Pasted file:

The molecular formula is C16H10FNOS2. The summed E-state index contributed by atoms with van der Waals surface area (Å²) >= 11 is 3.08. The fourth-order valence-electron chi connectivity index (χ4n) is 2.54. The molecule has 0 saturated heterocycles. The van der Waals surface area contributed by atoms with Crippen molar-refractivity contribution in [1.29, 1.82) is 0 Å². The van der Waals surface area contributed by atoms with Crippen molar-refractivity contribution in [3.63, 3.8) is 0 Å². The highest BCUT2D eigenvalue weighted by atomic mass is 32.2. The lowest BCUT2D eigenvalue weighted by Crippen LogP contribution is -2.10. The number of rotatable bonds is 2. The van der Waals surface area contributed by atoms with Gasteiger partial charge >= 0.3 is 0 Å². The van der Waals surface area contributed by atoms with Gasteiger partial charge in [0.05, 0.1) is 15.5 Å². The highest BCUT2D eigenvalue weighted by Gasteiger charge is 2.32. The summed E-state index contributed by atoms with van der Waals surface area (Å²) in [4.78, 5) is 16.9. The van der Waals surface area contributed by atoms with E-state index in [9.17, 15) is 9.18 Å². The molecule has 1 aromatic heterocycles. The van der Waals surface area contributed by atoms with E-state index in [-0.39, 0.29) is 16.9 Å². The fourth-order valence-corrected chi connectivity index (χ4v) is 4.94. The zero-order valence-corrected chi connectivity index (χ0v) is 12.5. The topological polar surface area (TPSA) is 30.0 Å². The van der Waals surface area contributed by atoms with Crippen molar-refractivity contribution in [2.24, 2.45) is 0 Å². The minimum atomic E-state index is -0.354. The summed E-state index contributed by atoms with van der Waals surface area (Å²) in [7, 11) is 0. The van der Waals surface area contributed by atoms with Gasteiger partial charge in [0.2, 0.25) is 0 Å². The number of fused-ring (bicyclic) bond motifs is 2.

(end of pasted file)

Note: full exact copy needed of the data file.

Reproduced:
The molecular formula is C16H10FNOS2. The summed E-state index contributed by atoms with van der Waals surface area (Å²) >= 11 is 3.08. The fourth-order valence-electron chi connectivity index (χ4n) is 2.54. The molecule has 0 saturated heterocycles. The van der Waals surface area contributed by atoms with Crippen molar-refractivity contribution in [1.29, 1.82) is 0 Å². The van der Waals surface area contributed by atoms with Crippen molar-refractivity contribution in [3.63, 3.8) is 0 Å². The highest BCUT2D eigenvalue weighted by atomic mass is 32.2. The lowest BCUT2D eigenvalue weighted by Crippen LogP contribution is -2.10. The number of rotatable bonds is 2. The van der Waals surface area contributed by atoms with Gasteiger partial charge >= 0.3 is 0 Å². The van der Waals surface area contributed by atoms with Gasteiger partial charge in [0.05, 0.1) is 15.5 Å². The highest BCUT2D eigenvalue weighted by Gasteiger charge is 2.32. The summed E-state index contributed by atoms with van der Waals surface area (Å²) in [4.78, 5) is 16.9. The van der Waals surface area contributed by atoms with E-state index in [9.17, 15) is 9.18 Å². The molecule has 1 aromatic heterocycles. The van der Waals surface area contributed by atoms with E-state index in [-0.39, 0.29) is 16.9 Å². The fourth-order valence-corrected chi connectivity index (χ4v) is 4.94. The zero-order valence-corrected chi connectivity index (χ0v) is 12.5. The topological polar surface area (TPSA) is 30.0 Å². The van der Waals surface area contributed by atoms with Crippen molar-refractivity contribution in [2.24, 2.45) is 0 Å². The minimum atomic E-state index is -0.354. The summed E-state index contributed by atoms with van der Waals surface area (Å²) in [7, 11) is 0. The van der Waals surface area contributed by atoms with Gasteiger partial charge in [0.2, 0.25) is 0 Å². The number of fused-ring (bicyclic) bond motifs is 2.